Well, apparently where the water current and tide is high, that is where the fishes breed. In the past decade, I was told that malwares and viruses attack windows operating systems only. Now, it appears Macintosh has taken the honor of being attacked. A quick guess,… because the number of Mac users is on the rise. However, the “fruit company” though they are indomitable, maybe, for now,… but I say time will tell. This is what Chester Wisniewski has to say about this.
For the last month or so we have been carefully tracking the developments in the Mac OS X malware community. Our conclusion? It’s advancing fast and taking many cues from the Windows malware scene.
Let’s review the evolution of this threat briefly to see where we’ve been.
May 6, 2011: At this point, we’re seeing new variants almost daily. Some of the new samples display random pornographic web pages to scare you and better convince you that your Mac is infected. We also sometimes see the name change from MacDefender to Mac Security.
May 15, 2011: We begin seeing the first attempts to obfuscate the content inside the malware to disguise its functionality. Early versions had the registration codes embedded in plain text, but now the registration codes are encoded so they are more difficult to discover.
All of these original variants still prompted the user for their Administrator password to install the malware. As Apple advises in their knowledge base article on the topic, this is a warning sign and an excellent opportunity to abort the installation.
May 25, 2011: Just like in the Windows versions, the latest variants seen today (OSX/FakeAvDl-A) no longer require administrative credentials. They now install into areas of the system that only require standard user privilege. In other words, the attacks no longer ask for an admin password. On Windows the criminals did this to avoid UAC warnings, and have copied this trick to their Mac OS X releases.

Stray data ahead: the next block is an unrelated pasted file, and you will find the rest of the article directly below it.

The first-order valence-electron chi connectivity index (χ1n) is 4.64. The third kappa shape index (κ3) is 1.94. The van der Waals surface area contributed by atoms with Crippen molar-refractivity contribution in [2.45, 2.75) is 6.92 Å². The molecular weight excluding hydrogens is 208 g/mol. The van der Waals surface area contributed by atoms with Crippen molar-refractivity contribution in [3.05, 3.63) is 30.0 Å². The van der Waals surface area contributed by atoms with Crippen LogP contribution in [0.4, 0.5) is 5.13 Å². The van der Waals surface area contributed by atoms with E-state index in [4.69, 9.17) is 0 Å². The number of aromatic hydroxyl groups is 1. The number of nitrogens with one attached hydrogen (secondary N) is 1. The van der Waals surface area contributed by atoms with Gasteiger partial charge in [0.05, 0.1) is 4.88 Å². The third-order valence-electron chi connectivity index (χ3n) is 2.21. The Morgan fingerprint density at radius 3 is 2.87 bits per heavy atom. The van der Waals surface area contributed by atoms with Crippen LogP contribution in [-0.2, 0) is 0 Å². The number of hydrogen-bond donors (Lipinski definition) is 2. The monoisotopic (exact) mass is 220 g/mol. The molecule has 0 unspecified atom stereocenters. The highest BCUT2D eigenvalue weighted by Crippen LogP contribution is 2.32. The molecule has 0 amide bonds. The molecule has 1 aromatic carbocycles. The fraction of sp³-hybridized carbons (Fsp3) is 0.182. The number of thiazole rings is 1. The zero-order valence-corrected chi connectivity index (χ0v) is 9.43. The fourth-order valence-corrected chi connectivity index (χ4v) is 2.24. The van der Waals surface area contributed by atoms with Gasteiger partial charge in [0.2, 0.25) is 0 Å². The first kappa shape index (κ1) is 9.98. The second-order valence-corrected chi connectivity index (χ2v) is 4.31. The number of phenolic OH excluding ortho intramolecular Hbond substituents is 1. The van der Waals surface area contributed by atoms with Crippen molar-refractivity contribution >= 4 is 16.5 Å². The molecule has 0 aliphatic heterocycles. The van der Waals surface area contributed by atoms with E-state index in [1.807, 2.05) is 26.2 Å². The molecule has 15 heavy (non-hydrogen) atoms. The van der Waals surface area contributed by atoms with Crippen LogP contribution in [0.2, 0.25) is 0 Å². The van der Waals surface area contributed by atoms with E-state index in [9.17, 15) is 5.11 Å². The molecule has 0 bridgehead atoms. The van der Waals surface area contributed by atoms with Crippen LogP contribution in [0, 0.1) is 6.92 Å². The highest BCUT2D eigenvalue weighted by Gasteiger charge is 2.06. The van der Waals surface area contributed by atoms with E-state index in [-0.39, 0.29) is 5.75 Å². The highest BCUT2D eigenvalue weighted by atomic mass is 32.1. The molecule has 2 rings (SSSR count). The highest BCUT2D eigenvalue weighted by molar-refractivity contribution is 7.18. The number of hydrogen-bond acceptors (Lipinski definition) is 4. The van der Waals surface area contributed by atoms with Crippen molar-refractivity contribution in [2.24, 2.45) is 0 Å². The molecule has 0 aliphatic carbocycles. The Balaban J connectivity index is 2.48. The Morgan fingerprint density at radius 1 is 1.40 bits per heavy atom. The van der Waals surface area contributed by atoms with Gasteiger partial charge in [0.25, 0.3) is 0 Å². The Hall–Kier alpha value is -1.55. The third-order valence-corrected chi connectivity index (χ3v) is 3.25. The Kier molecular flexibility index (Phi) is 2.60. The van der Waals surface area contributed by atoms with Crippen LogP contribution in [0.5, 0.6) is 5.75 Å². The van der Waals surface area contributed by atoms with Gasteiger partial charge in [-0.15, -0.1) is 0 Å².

Here’s how the latest Mac malware attack works in pictures (click for a larger version of each image):
First, you visit a poisoned webpage using Apple’s Safari web browser. Perhaps you stumbled across it by clicking on a dangerous thumbnail while doing a search using Google Images.
Safari downloads the file, and automatically begins to run the installer for a program called “Mac Guard”:
It looks like a regular install process, but doesn’t require you to enter your username and password:
With the destination drive chosen, the install of the fake anti-virus software begins:
Once installed, the software claims to have found lots of malware threats on your Mac, but advises that you need to register your copy to remove the infections:
What’s that? You don’t have a registration number? Not to worry, the criminals have thought of that and urge you to enter your credit card details to buy the required serial number. Unfortunately, you can’t tell what they plan to do with your credit card information – but you can be sure they’re up to no good.
Of course, if you were running an anti-virus product on your Mac (such as the free Sophos Anti-Virus for Mac home users) then you would have been protected and the bad guys wouldn’t have been able to scare you into entering your credit card details.
In this case, Sophos detects the threat as OSX/FakeAvDl-A.
Apple has stated:
"In the coming days, Apple will deliver a Mac OS X software update that will automatically find and remove Mac Defender malware and its known variants."
This is good news for OS X users who have been affected, but with new variants arriving daily, how will this work?
Are they going to develop their own anti-virus software? The fast pace with which new variants arrive requires a very different style of software development and updating than Apple is accustomed to.
SophosLabs continues to investigate and publish protection for Mac users. We invite you to download Sophos Anti-Virus for Mac Home Edition for free to help you keep your Mac safe and secure.
Common Junior and princess, be civil, say thank you to Uncle Sophos!